What's the Occupy Wall Street movement -- an ongoing, multi-city protest against corporate greed, cronyism and inequity -- got to do with gender politics, you ask? I say: everything.
The movement's rallying cry is this: We are the 99 percent. As in, 1 percent of the population holds the bulk of the wealth and the power in this country, leaving 99 percent of us struggling to find enough of either to survive.
How did that happen? A case can be made that this inequity is a result of a totally lopsided definition of power and a completely unbalanced way in which it is valued and exerted. In a world where, for centuries, men have held the bulk of the power and built the very structures of this society unchecked, it's not difficult to see how we've arrived at this point: What we're seeing is the result of an overvaluation of the masculine strengths -- machismo -- run a-freaking-mok.
As Dr. Judy Rosener told us, there are significant -- and proven -- differences in the ways men and women operate when they find themselves in a position of power. (Yes, we know, we're not supposed to say that out loud! After all, if we're different, one must be better and one must be worse, right?) Chief among them:
Women view power as a means to an end to do something; men view power as an end unto itself. Women negotiate in a win-win manner; men negotiate in a win-lose manner.
In fact, the very definition of what it means to have power is a paradigm that's now, I'd argue, ripe for a serious shift; one that integrates more of the Feminine aspect into the way that power is wielded in the world. When the word power is understood to mean "power over," all but the most powerful are left to find an unempowered place within the system. Whereas another idea -- "power with" -- might emphasize collaboration and the empowerment of others, a system that can foster a real sense of ownership and caring.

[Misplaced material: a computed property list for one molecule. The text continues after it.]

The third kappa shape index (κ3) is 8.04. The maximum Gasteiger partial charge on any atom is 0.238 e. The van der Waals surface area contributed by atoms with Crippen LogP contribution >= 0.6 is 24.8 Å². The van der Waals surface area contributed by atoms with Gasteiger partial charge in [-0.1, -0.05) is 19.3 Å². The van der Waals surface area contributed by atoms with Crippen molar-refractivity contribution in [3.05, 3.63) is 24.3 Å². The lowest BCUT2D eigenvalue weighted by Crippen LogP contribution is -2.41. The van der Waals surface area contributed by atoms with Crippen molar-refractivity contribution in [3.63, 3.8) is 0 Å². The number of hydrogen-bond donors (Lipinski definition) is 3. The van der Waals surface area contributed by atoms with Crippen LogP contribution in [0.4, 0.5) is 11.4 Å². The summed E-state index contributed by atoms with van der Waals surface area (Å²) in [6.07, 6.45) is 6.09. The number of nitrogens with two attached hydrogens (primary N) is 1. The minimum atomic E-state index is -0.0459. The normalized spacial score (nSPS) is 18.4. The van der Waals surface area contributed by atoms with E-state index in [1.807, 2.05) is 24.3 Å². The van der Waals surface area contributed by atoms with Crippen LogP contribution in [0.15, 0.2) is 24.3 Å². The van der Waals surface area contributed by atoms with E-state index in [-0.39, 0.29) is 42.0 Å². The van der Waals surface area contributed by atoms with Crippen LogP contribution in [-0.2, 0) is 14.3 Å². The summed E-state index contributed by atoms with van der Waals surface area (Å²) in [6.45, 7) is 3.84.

We dug deeply into this subject in our book, and the more we learned, the more we became convinced. There's science to back up gender differences in behavior -- and there are statistics to show what happens in corporations where women are included in the highest ranks. The benefits are reflected in the bottom line.
For example, did you know that, according to Catalyst, companies with significant numbers of women in management have a much higher return on investment? Or that when work teams are equally split between men and women, they are more productive? It's no secret that most male-dominated industries haven't exactly done that well by the world. In addition to finance, consider, perhaps, Big Oil.
Additionally, women are far more willing to go out on a limb and act as the conscience of their organizations. Yes, it's long been believed that men are the natural born risk-takers, but according to Dr. Rosener, it depends what kind of risk we're talking about. The kind of risk that one takes with the encouragement of an audience (think Deal or No Deal... or shortsighted shareholders) is the kind at which men tend to excel. The other, which Rosener calls "moral risk," is the kind that one takes in spite of the audience's disapproval. And this is the kind at which women excel.
The thing is, historically, women haven't had much power or position in corporate America. Only a generation ago want ads were segregated by gender. So it's no surprise that, as Elizabeth Lesser, author and founder of the Omega Institute, told us:
The feminine has been left out of what we consider to be the most important way of exerting power in the world [and] it's not thriving in many women, and it's not thriving in men.
Nor is it thriving in the structures and institutions built by men.
Of course in the opening salvos of women's migration into the workforce our strategy was to blend in: We were afraid (and rightly so) that if we came at an issue differently, we'd be seen as weak -- or worse, tossed out of the boardroom completely. There was a time for blending in. But we've shown we can play their game. The time has come to change the rules.